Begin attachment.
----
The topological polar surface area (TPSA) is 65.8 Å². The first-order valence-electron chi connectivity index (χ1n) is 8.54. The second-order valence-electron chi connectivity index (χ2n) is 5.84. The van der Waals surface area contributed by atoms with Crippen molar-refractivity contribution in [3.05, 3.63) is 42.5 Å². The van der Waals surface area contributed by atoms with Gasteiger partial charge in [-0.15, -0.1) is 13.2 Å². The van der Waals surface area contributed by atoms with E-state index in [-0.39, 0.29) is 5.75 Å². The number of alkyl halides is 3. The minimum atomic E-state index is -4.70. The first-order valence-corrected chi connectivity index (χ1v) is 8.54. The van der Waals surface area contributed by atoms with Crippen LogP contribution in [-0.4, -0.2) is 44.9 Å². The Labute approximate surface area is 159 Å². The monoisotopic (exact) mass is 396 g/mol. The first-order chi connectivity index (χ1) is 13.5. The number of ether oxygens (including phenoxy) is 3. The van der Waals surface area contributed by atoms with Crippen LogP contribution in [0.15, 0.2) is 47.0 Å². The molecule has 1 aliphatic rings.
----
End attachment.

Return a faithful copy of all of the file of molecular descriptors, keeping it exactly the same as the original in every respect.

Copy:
The topological polar surface area (TPSA) is 65.8 Å². The first-order valence-electron chi connectivity index (χ1n) is 8.54. The second-order valence-electron chi connectivity index (χ2n) is 5.84. The van der Waals surface area contributed by atoms with Crippen molar-refractivity contribution in [3.05, 3.63) is 42.5 Å². The van der Waals surface area contributed by atoms with Gasteiger partial charge in [-0.15, -0.1) is 13.2 Å². The van der Waals surface area contributed by atoms with E-state index in [-0.39, 0.29) is 5.75 Å². The number of alkyl halides is 3. The minimum atomic E-state index is -4.70. The first-order valence-corrected chi connectivity index (χ1v) is 8.54. The van der Waals surface area contributed by atoms with Crippen LogP contribution in [-0.4, -0.2) is 44.9 Å². The Labute approximate surface area is 159 Å². The monoisotopic (exact) mass is 396 g/mol. The first-order chi connectivity index (χ1) is 13.5. The number of ether oxygens (including phenoxy) is 3. The van der Waals surface area contributed by atoms with Crippen LogP contribution in [0.15, 0.2) is 47.0 Å². The molecule has 1 aliphatic rings.